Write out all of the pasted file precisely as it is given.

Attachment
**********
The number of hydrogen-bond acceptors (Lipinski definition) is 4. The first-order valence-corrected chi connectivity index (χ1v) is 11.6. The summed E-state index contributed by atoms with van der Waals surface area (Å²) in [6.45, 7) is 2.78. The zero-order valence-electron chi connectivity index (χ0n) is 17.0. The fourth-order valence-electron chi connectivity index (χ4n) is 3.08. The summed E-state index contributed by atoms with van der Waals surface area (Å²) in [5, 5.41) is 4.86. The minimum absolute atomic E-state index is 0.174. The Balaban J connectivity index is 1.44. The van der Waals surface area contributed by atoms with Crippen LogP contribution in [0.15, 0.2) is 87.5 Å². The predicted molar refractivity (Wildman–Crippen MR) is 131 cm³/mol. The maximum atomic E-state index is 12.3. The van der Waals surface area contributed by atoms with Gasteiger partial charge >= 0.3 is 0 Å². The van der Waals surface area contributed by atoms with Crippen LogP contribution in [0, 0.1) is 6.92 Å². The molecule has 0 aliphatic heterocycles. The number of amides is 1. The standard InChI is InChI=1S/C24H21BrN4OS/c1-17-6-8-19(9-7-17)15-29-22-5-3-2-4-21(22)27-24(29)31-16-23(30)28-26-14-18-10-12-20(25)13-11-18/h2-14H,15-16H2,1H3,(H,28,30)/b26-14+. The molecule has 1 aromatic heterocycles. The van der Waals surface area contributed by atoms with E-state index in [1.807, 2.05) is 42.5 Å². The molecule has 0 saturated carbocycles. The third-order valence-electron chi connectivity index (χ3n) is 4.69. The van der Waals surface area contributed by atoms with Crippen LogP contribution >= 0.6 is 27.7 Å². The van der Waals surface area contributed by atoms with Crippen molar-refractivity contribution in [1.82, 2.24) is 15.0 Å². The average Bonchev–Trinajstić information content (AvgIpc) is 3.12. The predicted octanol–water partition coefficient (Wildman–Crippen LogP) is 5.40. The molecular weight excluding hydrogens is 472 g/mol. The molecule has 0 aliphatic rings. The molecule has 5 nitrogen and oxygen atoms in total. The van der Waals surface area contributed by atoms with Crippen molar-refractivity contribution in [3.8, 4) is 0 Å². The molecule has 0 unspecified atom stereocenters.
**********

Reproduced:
The number of hydrogen-bond acceptors (Lipinski definition) is 4. The first-order valence-corrected chi connectivity index (χ1v) is 11.6. The summed E-state index contributed by atoms with van der Waals surface area (Å²) in [6.45, 7) is 2.78. The zero-order valence-electron chi connectivity index (χ0n) is 17.0. The fourth-order valence-electron chi connectivity index (χ4n) is 3.08. The summed E-state index contributed by atoms with van der Waals surface area (Å²) in [5, 5.41) is 4.86. The minimum absolute atomic E-state index is 0.174. The Balaban J connectivity index is 1.44. The van der Waals surface area contributed by atoms with Crippen LogP contribution in [0.15, 0.2) is 87.5 Å². The predicted molar refractivity (Wildman–Crippen MR) is 131 cm³/mol. The maximum atomic E-state index is 12.3. The van der Waals surface area contributed by atoms with Gasteiger partial charge >= 0.3 is 0 Å². The van der Waals surface area contributed by atoms with Crippen LogP contribution in [0, 0.1) is 6.92 Å². The molecule has 0 aliphatic heterocycles. The number of amides is 1. The standard InChI is InChI=1S/C24H21BrN4OS/c1-17-6-8-19(9-7-17)15-29-22-5-3-2-4-21(22)27-24(29)31-16-23(30)28-26-14-18-10-12-20(25)13-11-18/h2-14H,15-16H2,1H3,(H,28,30)/b26-14+. The molecule has 1 aromatic heterocycles. The van der Waals surface area contributed by atoms with E-state index in [1.807, 2.05) is 42.5 Å². The molecule has 0 saturated carbocycles. The third-order valence-electron chi connectivity index (χ3n) is 4.69. The van der Waals surface area contributed by atoms with Crippen LogP contribution >= 0.6 is 27.7 Å². The van der Waals surface area contributed by atoms with Crippen molar-refractivity contribution in [1.82, 2.24) is 15.0 Å². The average Bonchev–Trinajstić information content (AvgIpc) is 3.12. The predicted octanol–water partition coefficient (Wildman–Crippen LogP) is 5.40. The molecular weight excluding hydrogens is 472 g/mol. The molecule has 0 aliphatic rings. The molecule has 5 nitrogen and oxygen atoms in total. The van der Waals surface area contributed by atoms with Crippen molar-refractivity contribution in [3.8, 4) is 0 Å². The molecule has 0 unspecified atom stereocenters.